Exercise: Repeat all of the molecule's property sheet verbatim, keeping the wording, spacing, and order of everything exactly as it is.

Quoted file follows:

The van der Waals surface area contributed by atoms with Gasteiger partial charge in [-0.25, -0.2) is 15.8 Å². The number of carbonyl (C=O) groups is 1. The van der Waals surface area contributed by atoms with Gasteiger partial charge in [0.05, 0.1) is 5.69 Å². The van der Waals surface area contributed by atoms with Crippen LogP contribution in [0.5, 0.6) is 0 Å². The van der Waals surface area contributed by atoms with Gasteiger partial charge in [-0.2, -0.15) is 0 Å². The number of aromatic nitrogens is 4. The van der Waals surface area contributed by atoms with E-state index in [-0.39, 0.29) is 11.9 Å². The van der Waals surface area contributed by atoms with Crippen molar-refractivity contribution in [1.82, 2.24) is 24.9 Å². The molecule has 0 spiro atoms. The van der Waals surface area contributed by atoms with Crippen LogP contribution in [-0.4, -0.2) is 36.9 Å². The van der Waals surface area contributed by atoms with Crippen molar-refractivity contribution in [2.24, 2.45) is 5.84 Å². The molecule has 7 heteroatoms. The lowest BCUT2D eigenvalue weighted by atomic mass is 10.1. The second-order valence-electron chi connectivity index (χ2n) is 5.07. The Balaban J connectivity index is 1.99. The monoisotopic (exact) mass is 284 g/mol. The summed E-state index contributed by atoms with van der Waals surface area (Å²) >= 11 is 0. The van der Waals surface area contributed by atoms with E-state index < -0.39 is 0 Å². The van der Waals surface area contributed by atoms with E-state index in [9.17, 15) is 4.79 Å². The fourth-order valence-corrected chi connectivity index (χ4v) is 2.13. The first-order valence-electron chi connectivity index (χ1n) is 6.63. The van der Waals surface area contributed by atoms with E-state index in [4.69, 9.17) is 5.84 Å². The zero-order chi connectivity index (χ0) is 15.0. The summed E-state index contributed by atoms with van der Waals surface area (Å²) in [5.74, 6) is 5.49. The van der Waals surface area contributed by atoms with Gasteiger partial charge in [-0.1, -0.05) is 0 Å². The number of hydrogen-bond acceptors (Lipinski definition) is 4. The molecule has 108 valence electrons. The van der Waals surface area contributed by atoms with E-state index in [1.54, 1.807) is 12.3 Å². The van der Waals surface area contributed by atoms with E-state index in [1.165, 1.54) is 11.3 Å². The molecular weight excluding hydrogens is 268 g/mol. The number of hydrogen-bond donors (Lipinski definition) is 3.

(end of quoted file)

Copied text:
The van der Waals surface area contributed by atoms with Gasteiger partial charge in [-0.25, -0.2) is 15.8 Å². The number of carbonyl (C=O) groups is 1. The van der Waals surface area contributed by atoms with Gasteiger partial charge in [0.05, 0.1) is 5.69 Å². The van der Waals surface area contributed by atoms with Crippen LogP contribution in [0.5, 0.6) is 0 Å². The van der Waals surface area contributed by atoms with Gasteiger partial charge in [-0.2, -0.15) is 0 Å². The number of aromatic nitrogens is 4. The van der Waals surface area contributed by atoms with E-state index in [-0.39, 0.29) is 11.9 Å². The van der Waals surface area contributed by atoms with Crippen molar-refractivity contribution in [1.82, 2.24) is 24.9 Å². The molecule has 0 spiro atoms. The van der Waals surface area contributed by atoms with Crippen LogP contribution in [-0.4, -0.2) is 36.9 Å². The van der Waals surface area contributed by atoms with Crippen molar-refractivity contribution in [2.24, 2.45) is 5.84 Å². The molecule has 7 heteroatoms. The lowest BCUT2D eigenvalue weighted by atomic mass is 10.1. The second-order valence-electron chi connectivity index (χ2n) is 5.07. The Balaban J connectivity index is 1.99. The monoisotopic (exact) mass is 284 g/mol. The summed E-state index contributed by atoms with van der Waals surface area (Å²) >= 11 is 0. The van der Waals surface area contributed by atoms with E-state index < -0.39 is 0 Å². The van der Waals surface area contributed by atoms with E-state index in [9.17, 15) is 4.79 Å². The fourth-order valence-corrected chi connectivity index (χ4v) is 2.13. The first-order valence-electron chi connectivity index (χ1n) is 6.63. The van der Waals surface area contributed by atoms with E-state index in [4.69, 9.17) is 5.84 Å². The zero-order chi connectivity index (χ0) is 15.0. The summed E-state index contributed by atoms with van der Waals surface area (Å²) in [5.74, 6) is 5.49. The van der Waals surface area contributed by atoms with Gasteiger partial charge in [-0.1, -0.05) is 0 Å². The number of hydrogen-bond acceptors (Lipinski definition) is 4. The molecule has 108 valence electrons. The van der Waals surface area contributed by atoms with E-state index in [1.54, 1.807) is 12.3 Å². The van der Waals surface area contributed by atoms with E-state index in [1.165, 1.54) is 11.3 Å². The molecular weight excluding hydrogens is 268 g/mol. The number of hydrogen-bond donors (Lipinski definition) is 3.